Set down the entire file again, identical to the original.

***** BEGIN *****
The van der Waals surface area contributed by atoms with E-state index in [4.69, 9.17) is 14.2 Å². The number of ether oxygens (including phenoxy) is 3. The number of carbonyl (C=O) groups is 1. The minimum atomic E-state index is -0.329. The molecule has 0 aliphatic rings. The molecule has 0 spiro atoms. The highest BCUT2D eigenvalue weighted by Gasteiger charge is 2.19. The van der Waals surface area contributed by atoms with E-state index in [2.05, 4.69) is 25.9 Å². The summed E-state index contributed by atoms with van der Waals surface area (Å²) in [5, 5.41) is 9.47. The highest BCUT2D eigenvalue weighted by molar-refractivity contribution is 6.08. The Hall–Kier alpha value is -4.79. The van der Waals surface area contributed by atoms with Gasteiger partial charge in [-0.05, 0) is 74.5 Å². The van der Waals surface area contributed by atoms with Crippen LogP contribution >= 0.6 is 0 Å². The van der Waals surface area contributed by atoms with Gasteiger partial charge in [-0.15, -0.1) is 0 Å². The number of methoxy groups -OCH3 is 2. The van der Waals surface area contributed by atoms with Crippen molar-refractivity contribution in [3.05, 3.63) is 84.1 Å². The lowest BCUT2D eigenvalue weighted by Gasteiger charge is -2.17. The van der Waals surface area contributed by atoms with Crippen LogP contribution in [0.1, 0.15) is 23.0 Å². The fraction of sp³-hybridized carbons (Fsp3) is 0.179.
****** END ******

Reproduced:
The van der Waals surface area contributed by atoms with E-state index in [4.69, 9.17) is 14.2 Å². The number of ether oxygens (including phenoxy) is 3. The number of carbonyl (C=O) groups is 1. The minimum atomic E-state index is -0.329. The molecule has 0 aliphatic rings. The molecule has 0 spiro atoms. The highest BCUT2D eigenvalue weighted by Gasteiger charge is 2.19. The van der Waals surface area contributed by atoms with E-state index in [2.05, 4.69) is 25.9 Å². The summed E-state index contributed by atoms with van der Waals surface area (Å²) in [5, 5.41) is 9.47. The highest BCUT2D eigenvalue weighted by molar-refractivity contribution is 6.08. The Hall–Kier alpha value is -4.79. The van der Waals surface area contributed by atoms with Gasteiger partial charge in [-0.05, 0) is 74.5 Å². The van der Waals surface area contributed by atoms with Crippen LogP contribution >= 0.6 is 0 Å². The van der Waals surface area contributed by atoms with Gasteiger partial charge in [-0.15, -0.1) is 0 Å². The number of methoxy groups -OCH3 is 2. The van der Waals surface area contributed by atoms with Crippen molar-refractivity contribution in [3.05, 3.63) is 84.1 Å². The lowest BCUT2D eigenvalue weighted by Gasteiger charge is -2.17. The van der Waals surface area contributed by atoms with Crippen LogP contribution in [0.1, 0.15) is 23.0 Å². The fraction of sp³-hybridized carbons (Fsp3) is 0.179.